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3D-IC: Taking the next steps towards broad adoption

Posted: 31 Jul 2014  Print Version  Bookmark and Share

Keywords:3D-IC  manufacturing  technology 

The semiconductor supply chain is restored to an even keel, thriving and growing again after a few stormy years. Then again, this improvement delivers a fresh set of challenges evident in the growing interest around 3D-ICs—the latest and greatest technology path that promises to make a significant impact in many segments of the semiconductor market.

Opinions regarding the viability of 3D-IC as a broad-market technology range from guarded enthusiasm to blatant dismay. It is an exciting technology, but it has equally challenging hurdles to overcome if it is to move it from the world of potential to the world of high-volume production. Many companies are applying their collective engineering prowess towards making 3D-IC commercially viable, and to bring the associated manufacturing costs in line with required levels of profitability.

A breakdown of these elements is presented in Figure 1.

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One of the big challenges facing 3D-IC is that it appears that many of the tried-and-true methods in process technology, design and testability, and ATE may not be enough to achieve the desired effective cost necessary for broad adoption. Historically, test data has primarily been used in a post-manufacturing role, but it will need to play a much larger position when it comes to 3D-ICs.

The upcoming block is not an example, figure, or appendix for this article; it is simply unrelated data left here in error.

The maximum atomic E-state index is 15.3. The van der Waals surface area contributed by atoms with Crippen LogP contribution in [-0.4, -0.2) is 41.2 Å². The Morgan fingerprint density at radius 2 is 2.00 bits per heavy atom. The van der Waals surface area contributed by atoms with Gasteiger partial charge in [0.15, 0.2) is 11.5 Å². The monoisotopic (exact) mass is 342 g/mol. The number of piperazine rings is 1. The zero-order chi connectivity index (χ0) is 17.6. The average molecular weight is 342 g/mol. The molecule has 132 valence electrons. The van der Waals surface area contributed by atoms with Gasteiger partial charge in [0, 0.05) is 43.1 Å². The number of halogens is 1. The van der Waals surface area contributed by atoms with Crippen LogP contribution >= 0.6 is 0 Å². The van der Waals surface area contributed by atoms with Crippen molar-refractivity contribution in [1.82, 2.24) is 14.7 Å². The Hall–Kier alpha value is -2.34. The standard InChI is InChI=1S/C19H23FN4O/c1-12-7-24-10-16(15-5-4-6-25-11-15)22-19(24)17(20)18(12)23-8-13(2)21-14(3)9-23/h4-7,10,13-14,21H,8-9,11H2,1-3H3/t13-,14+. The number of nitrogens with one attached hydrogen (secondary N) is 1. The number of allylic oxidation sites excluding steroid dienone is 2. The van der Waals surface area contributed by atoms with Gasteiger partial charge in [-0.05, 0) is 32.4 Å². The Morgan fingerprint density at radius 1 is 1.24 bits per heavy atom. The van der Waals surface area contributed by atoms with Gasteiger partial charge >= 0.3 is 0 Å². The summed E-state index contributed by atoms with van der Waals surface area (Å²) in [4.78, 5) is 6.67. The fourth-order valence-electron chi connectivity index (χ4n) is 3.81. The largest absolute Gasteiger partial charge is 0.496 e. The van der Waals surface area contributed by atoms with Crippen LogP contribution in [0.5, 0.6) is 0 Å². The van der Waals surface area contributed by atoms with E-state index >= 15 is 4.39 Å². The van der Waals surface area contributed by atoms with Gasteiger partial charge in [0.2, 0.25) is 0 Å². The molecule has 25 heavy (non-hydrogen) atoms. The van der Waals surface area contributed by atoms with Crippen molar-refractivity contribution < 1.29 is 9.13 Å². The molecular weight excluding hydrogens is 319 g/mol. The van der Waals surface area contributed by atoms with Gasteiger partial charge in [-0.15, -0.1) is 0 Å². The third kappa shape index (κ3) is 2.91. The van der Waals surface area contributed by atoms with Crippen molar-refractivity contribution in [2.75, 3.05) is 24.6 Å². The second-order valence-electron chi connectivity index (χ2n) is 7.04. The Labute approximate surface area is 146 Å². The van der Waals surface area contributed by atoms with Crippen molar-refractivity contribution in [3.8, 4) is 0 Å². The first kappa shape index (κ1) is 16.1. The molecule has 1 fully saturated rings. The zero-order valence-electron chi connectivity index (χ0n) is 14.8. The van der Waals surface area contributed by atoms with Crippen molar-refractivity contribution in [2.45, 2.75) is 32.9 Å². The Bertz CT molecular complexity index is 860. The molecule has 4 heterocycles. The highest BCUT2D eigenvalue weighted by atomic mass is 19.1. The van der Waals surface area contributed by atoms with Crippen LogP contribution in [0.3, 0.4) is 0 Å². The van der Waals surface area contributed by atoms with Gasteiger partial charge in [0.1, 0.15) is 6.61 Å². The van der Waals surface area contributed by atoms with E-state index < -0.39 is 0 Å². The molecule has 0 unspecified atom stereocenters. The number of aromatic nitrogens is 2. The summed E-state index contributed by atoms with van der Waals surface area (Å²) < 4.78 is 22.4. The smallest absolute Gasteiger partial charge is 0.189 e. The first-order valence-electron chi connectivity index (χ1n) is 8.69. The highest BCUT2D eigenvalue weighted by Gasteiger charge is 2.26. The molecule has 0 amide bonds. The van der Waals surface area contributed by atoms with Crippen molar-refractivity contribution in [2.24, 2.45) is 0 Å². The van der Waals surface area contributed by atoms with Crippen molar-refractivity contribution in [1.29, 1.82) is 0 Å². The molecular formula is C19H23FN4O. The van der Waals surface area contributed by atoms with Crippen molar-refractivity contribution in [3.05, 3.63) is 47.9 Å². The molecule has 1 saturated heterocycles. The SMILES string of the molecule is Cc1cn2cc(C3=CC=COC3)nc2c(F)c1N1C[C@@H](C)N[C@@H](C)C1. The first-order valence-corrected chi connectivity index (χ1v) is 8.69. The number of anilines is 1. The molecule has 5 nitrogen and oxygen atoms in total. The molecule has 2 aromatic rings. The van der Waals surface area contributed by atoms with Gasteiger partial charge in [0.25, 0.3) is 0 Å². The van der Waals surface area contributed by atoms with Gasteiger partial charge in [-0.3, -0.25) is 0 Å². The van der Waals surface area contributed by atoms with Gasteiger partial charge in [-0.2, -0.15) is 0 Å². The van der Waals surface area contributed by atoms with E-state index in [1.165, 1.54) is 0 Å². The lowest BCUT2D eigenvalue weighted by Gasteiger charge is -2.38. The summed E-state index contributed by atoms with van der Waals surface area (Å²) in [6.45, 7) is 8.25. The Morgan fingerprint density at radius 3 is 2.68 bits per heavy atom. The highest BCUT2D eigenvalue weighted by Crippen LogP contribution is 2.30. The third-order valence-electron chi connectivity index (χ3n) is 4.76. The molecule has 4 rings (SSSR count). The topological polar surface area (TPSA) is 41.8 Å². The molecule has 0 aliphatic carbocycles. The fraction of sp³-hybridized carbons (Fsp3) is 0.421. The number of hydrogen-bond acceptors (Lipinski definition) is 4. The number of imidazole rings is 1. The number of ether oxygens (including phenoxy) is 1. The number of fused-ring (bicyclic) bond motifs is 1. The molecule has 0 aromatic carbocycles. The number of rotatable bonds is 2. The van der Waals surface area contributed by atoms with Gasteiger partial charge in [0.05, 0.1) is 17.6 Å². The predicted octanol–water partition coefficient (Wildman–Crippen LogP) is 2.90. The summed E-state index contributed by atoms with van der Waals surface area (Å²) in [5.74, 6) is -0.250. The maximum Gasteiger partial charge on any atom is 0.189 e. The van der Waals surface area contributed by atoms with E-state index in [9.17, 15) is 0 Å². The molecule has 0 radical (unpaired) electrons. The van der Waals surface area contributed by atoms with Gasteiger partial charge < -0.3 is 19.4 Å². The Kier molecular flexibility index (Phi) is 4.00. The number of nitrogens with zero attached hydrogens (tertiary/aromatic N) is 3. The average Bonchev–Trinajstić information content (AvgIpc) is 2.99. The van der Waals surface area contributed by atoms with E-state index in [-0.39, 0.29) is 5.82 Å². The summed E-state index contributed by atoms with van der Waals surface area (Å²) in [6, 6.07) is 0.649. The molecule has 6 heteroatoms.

The component margins in 3D-IC are not and very likely will not be very generous for the foreseeable future. This means that the management of manufacturing test parameters will play a significant role in the successful and profitable manufacturing of 3D-ICs. In this scenario, and understanding the compounding effect of yield loss in the multi-die architecture of a 3D-IC, the need to do smart pairing and smart screening of devices takes on an even more important role.

Commercial solutions are already providing increases of up to three per cent in recovered yield in single die manufacturing by applying manufacturing intelligence across test operations. With the multiple dice involved in 3D-IC design, there can be a compounding benefit by leveraging that same level of intelligent data for all the devices in a 3D-IC package. As depicted in Figure 2, this includes not just aggregating data from the different processes, but correlating that data across all elements within the test spectrum to achieve the best possible results for a given 3D-IC design, thus lowering the overall effective cost.

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